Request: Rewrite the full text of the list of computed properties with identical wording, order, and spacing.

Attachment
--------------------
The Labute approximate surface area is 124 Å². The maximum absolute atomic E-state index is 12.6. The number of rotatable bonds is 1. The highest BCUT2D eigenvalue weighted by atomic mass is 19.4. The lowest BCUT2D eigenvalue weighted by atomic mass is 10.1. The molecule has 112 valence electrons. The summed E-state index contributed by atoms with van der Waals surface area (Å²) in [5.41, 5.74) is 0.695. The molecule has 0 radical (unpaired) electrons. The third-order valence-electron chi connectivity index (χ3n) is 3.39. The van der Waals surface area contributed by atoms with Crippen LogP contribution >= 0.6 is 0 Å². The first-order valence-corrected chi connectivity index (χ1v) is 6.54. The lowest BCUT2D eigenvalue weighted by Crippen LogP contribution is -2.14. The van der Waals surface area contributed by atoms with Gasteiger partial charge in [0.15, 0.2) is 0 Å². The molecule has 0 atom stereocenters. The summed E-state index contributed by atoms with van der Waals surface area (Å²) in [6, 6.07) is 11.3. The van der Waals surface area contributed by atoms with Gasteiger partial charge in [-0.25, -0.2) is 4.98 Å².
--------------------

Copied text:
The Labute approximate surface area is 124 Å². The maximum absolute atomic E-state index is 12.6. The number of rotatable bonds is 1. The highest BCUT2D eigenvalue weighted by atomic mass is 19.4. The lowest BCUT2D eigenvalue weighted by atomic mass is 10.1. The molecule has 112 valence electrons. The summed E-state index contributed by atoms with van der Waals surface area (Å²) in [5.41, 5.74) is 0.695. The molecule has 0 radical (unpaired) electrons. The third-order valence-electron chi connectivity index (χ3n) is 3.39. The van der Waals surface area contributed by atoms with Crippen LogP contribution >= 0.6 is 0 Å². The first-order valence-corrected chi connectivity index (χ1v) is 6.54. The lowest BCUT2D eigenvalue weighted by Crippen LogP contribution is -2.14. The van der Waals surface area contributed by atoms with Gasteiger partial charge in [0.15, 0.2) is 0 Å². The molecule has 0 atom stereocenters. The summed E-state index contributed by atoms with van der Waals surface area (Å²) in [6, 6.07) is 11.3. The van der Waals surface area contributed by atoms with Gasteiger partial charge in [-0.25, -0.2) is 4.98 Å².